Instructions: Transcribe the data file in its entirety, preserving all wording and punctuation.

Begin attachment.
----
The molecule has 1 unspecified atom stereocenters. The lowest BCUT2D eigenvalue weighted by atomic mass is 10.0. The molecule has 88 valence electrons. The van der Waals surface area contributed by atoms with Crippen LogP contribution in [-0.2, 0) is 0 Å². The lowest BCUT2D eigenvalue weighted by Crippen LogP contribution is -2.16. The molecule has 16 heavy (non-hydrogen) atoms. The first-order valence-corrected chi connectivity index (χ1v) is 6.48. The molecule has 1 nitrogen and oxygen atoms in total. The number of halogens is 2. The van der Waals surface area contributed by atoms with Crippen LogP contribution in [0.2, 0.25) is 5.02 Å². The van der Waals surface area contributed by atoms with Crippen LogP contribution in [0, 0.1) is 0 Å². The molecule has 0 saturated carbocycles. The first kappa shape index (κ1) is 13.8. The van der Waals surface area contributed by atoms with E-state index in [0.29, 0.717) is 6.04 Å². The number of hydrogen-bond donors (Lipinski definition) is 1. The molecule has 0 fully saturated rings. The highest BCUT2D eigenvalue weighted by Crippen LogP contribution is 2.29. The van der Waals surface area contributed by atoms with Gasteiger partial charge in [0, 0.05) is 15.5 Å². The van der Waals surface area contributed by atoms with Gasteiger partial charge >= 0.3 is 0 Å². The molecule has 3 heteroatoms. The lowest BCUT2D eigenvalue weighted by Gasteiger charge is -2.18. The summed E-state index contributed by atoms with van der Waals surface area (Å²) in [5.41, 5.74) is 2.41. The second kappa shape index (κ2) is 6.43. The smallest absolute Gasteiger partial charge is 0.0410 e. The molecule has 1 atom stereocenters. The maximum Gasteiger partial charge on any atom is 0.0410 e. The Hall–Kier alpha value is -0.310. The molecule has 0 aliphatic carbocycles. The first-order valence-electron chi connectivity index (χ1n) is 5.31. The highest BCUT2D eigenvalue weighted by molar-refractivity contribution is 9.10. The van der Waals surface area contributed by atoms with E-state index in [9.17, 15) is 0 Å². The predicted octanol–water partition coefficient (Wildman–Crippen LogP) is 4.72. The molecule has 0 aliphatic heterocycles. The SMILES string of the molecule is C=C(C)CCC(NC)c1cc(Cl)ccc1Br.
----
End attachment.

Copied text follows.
The molecule has 1 unspecified atom stereocenters. The lowest BCUT2D eigenvalue weighted by atomic mass is 10.0. The molecule has 88 valence electrons. The van der Waals surface area contributed by atoms with Crippen LogP contribution in [-0.2, 0) is 0 Å². The lowest BCUT2D eigenvalue weighted by Crippen LogP contribution is -2.16. The molecule has 16 heavy (non-hydrogen) atoms. The first-order valence-corrected chi connectivity index (χ1v) is 6.48. The molecule has 1 nitrogen and oxygen atoms in total. The number of halogens is 2. The van der Waals surface area contributed by atoms with Crippen LogP contribution in [0.2, 0.25) is 5.02 Å². The van der Waals surface area contributed by atoms with Crippen LogP contribution in [0, 0.1) is 0 Å². The molecule has 0 saturated carbocycles. The first kappa shape index (κ1) is 13.8. The van der Waals surface area contributed by atoms with E-state index in [0.29, 0.717) is 6.04 Å². The number of hydrogen-bond donors (Lipinski definition) is 1. The molecule has 0 fully saturated rings. The highest BCUT2D eigenvalue weighted by Crippen LogP contribution is 2.29. The van der Waals surface area contributed by atoms with Gasteiger partial charge in [0, 0.05) is 15.5 Å². The van der Waals surface area contributed by atoms with Gasteiger partial charge >= 0.3 is 0 Å². The molecule has 3 heteroatoms. The lowest BCUT2D eigenvalue weighted by Gasteiger charge is -2.18. The summed E-state index contributed by atoms with van der Waals surface area (Å²) in [5.41, 5.74) is 2.41. The second kappa shape index (κ2) is 6.43. The smallest absolute Gasteiger partial charge is 0.0410 e. The molecule has 1 atom stereocenters. The maximum Gasteiger partial charge on any atom is 0.0410 e. The Hall–Kier alpha value is -0.310. The molecule has 0 aliphatic carbocycles. The first-order valence-electron chi connectivity index (χ1n) is 5.31. The highest BCUT2D eigenvalue weighted by molar-refractivity contribution is 9.10. The van der Waals surface area contributed by atoms with E-state index in [9.17, 15) is 0 Å². The predicted octanol–water partition coefficient (Wildman–Crippen LogP) is 4.72. The molecule has 0 aliphatic heterocycles. The SMILES string of the molecule is C=C(C)CCC(NC)c1cc(Cl)ccc1Br.